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Molecular modelling for the photovoltaic of the future

Molecular modeling and supercomputers, the constant work of Eni researchers to improve the technology of Organic PhotoVoltaics (OPV) and Luminescent Solar Concentrators (LSC).

by Luca Longo
24 February 2020
5 min read
byLuca Longo
24 February 2020
5 min read

We’ve already explained what organic photovoltaics (OPVs) and luminescent solar concentrators (LSCs) are, however, let’s have a quick recap... The two new technologies were designed and developed at our Research Centre for Renewable Energies and Environment in Novara, in collaboration with a range of international partners. They overcome the limits of traditional solar panels. OPVs are robust, light and flexible, while LSCs are used in Eni Ray Plus intelligent windows to create transparent surfaces that produce energy.
Using the two technologies along with traditional solar panels will make even large buildings energy independent. Where silicon panels on roofs are not enough to provide electricity on all floors, OPV panels on walls will come in handy, as will LPCs in windows. Unlike silicon, neither OPVs nor LSCs need to face perfectly south, and they work well under scattered light, be it at midday, dawn or dusk, and even in cloudy weather.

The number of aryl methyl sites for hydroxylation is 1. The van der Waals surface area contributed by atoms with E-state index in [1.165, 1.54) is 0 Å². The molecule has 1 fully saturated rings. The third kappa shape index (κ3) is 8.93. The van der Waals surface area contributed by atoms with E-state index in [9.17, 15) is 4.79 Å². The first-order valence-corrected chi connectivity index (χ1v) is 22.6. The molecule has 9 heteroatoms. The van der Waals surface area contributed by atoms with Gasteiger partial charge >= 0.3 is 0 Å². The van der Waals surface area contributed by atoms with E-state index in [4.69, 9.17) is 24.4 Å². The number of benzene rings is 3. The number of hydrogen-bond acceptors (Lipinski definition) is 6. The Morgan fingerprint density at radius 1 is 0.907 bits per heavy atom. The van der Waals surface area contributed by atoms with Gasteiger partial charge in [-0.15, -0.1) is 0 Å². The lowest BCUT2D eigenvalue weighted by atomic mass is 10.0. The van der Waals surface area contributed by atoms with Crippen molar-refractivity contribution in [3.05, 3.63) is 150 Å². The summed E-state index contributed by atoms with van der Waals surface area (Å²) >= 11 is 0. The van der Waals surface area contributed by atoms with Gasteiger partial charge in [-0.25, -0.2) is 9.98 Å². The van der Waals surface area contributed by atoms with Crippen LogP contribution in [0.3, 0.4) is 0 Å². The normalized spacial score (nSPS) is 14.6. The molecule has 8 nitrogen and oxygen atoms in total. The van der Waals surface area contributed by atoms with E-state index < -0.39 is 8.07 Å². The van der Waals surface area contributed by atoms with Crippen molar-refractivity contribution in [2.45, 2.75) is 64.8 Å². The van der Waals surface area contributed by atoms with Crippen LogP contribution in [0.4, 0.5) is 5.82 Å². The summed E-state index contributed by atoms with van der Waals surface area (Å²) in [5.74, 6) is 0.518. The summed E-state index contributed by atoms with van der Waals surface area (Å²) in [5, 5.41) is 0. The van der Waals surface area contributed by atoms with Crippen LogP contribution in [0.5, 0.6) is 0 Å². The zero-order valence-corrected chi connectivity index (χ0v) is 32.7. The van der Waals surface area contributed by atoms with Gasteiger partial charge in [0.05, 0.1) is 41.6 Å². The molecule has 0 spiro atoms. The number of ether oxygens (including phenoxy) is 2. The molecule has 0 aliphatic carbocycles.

But now let’s find out how these innovative technologies are invented.

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An Eni researcher with a yellow LSC panel

The solar energy puzzle

After receiving their research target, a group of scientists and researchers from various disciplines get to work. Their first task is to study everything discovered and invented so far in the scientific world for the specific field. Back in the day, they had to bury themselves in scientific libraries for weeks in search of publications and patents – Novara is still home to one of the biggest libraries of industrial chemistry in Italy and possibly in Europe. But now everything is done online, which is much faster. Once they get an idea of the situation as it stands, they look to improve the existing technology and find new molecules or polymers (chains of molecules) with the desired properties for their research.
As their aim is to turn sunlight into electricity, they have to find molecules capable of capturing a photon from the sun and modifying its molecular structure so as to remove an electron (with a negative charge) and create a lacuna (with a positive charge) from a different part of that structure. Once the electrical charges have been separated, they need to find conducting molecules to carry the electron to one electrode and send the hole to the opposite electrode. In doing so, they create a potential difference and produce electricity.
Simple, right? Not quite. To find the appropriate molecules, they have to employ an army of experts in organic chemistry, polymers, characterisation and the layers that constitute the photovoltaic cells, to try all the possible molecule combinations, no two the same, some differing only by a few atoms, over whole generations.